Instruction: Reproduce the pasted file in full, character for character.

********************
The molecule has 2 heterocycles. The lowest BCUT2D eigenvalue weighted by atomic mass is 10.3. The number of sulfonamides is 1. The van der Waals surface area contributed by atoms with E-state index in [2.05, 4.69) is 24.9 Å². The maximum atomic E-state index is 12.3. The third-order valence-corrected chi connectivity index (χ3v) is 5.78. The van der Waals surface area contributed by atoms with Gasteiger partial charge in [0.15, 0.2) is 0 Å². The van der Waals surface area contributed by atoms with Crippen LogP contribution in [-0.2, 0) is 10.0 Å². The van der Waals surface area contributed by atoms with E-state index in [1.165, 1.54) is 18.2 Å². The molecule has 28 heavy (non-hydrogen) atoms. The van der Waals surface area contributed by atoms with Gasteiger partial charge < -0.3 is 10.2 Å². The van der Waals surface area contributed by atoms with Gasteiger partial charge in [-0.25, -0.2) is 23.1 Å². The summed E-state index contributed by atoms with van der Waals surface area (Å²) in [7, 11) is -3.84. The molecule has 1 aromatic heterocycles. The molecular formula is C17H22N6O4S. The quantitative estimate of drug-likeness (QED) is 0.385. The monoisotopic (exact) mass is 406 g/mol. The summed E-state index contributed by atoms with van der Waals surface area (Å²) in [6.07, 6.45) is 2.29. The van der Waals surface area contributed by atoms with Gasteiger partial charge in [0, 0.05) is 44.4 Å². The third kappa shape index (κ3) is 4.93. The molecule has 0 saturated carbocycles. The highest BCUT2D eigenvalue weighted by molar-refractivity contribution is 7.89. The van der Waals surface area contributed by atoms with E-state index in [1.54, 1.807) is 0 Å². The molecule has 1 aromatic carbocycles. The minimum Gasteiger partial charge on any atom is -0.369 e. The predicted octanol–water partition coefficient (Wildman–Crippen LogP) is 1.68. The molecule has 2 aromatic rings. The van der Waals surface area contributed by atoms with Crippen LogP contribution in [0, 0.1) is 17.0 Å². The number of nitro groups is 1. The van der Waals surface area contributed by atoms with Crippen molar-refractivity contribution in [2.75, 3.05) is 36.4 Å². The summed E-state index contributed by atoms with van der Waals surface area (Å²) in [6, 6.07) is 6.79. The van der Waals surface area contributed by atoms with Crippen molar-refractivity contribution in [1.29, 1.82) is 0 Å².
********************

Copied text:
The molecule has 2 heterocycles. The lowest BCUT2D eigenvalue weighted by atomic mass is 10.3. The number of sulfonamides is 1. The van der Waals surface area contributed by atoms with E-state index in [2.05, 4.69) is 24.9 Å². The maximum atomic E-state index is 12.3. The third-order valence-corrected chi connectivity index (χ3v) is 5.78. The van der Waals surface area contributed by atoms with Gasteiger partial charge in [0.15, 0.2) is 0 Å². The van der Waals surface area contributed by atoms with Crippen LogP contribution in [-0.2, 0) is 10.0 Å². The van der Waals surface area contributed by atoms with E-state index in [1.165, 1.54) is 18.2 Å². The molecule has 28 heavy (non-hydrogen) atoms. The van der Waals surface area contributed by atoms with Gasteiger partial charge < -0.3 is 10.2 Å². The van der Waals surface area contributed by atoms with Gasteiger partial charge in [-0.25, -0.2) is 23.1 Å². The summed E-state index contributed by atoms with van der Waals surface area (Å²) in [7, 11) is -3.84. The molecule has 1 aromatic heterocycles. The molecular formula is C17H22N6O4S. The quantitative estimate of drug-likeness (QED) is 0.385. The monoisotopic (exact) mass is 406 g/mol. The summed E-state index contributed by atoms with van der Waals surface area (Å²) in [6.07, 6.45) is 2.29. The van der Waals surface area contributed by atoms with Gasteiger partial charge in [0, 0.05) is 44.4 Å². The third kappa shape index (κ3) is 4.93. The molecule has 0 saturated carbocycles. The highest BCUT2D eigenvalue weighted by molar-refractivity contribution is 7.89. The van der Waals surface area contributed by atoms with E-state index in [1.54, 1.807) is 0 Å². The molecule has 1 aromatic carbocycles. The minimum Gasteiger partial charge on any atom is -0.369 e. The predicted octanol–water partition coefficient (Wildman–Crippen LogP) is 1.68. The molecule has 2 aromatic rings. The van der Waals surface area contributed by atoms with Crippen LogP contribution in [0, 0.1) is 17.0 Å². The number of nitro groups is 1. The van der Waals surface area contributed by atoms with Crippen molar-refractivity contribution in [2.75, 3.05) is 36.4 Å². The summed E-state index contributed by atoms with van der Waals surface area (Å²) in [6, 6.07) is 6.79. The van der Waals surface area contributed by atoms with Crippen molar-refractivity contribution in [1.29, 1.82) is 0 Å².